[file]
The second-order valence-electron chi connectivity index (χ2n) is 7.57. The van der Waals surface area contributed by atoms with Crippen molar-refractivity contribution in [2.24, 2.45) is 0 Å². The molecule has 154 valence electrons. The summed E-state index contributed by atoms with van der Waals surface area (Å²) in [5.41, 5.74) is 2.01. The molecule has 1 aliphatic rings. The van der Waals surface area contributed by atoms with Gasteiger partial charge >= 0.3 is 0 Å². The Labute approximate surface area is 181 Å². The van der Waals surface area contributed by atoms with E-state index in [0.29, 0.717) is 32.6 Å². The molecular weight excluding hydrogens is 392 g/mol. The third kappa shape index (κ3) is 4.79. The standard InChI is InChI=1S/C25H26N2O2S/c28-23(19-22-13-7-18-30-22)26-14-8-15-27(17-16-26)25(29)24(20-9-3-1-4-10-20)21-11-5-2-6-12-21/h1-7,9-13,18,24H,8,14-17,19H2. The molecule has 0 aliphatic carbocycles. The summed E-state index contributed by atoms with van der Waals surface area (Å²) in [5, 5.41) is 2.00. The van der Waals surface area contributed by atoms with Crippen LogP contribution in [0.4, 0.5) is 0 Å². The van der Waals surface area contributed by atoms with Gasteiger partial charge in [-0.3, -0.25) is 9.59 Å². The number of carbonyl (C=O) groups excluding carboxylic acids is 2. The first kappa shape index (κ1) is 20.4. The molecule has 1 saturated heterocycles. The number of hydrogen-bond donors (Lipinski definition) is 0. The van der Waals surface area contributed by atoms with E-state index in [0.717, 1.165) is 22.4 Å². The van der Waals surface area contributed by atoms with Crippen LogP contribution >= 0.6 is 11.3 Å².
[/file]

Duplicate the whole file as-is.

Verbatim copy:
The second-order valence-electron chi connectivity index (χ2n) is 7.57. The van der Waals surface area contributed by atoms with Crippen molar-refractivity contribution in [2.24, 2.45) is 0 Å². The molecule has 154 valence electrons. The summed E-state index contributed by atoms with van der Waals surface area (Å²) in [5.41, 5.74) is 2.01. The molecule has 1 aliphatic rings. The van der Waals surface area contributed by atoms with Gasteiger partial charge >= 0.3 is 0 Å². The Labute approximate surface area is 181 Å². The van der Waals surface area contributed by atoms with E-state index in [0.29, 0.717) is 32.6 Å². The molecular weight excluding hydrogens is 392 g/mol. The third kappa shape index (κ3) is 4.79. The standard InChI is InChI=1S/C25H26N2O2S/c28-23(19-22-13-7-18-30-22)26-14-8-15-27(17-16-26)25(29)24(20-9-3-1-4-10-20)21-11-5-2-6-12-21/h1-7,9-13,18,24H,8,14-17,19H2. The molecule has 0 aliphatic carbocycles. The summed E-state index contributed by atoms with van der Waals surface area (Å²) in [5, 5.41) is 2.00. The van der Waals surface area contributed by atoms with Crippen LogP contribution in [0.4, 0.5) is 0 Å². The van der Waals surface area contributed by atoms with Gasteiger partial charge in [-0.3, -0.25) is 9.59 Å². The number of carbonyl (C=O) groups excluding carboxylic acids is 2. The first kappa shape index (κ1) is 20.4. The molecule has 1 saturated heterocycles. The number of hydrogen-bond donors (Lipinski definition) is 0. The van der Waals surface area contributed by atoms with E-state index in [0.717, 1.165) is 22.4 Å². The van der Waals surface area contributed by atoms with Crippen LogP contribution >= 0.6 is 11.3 Å².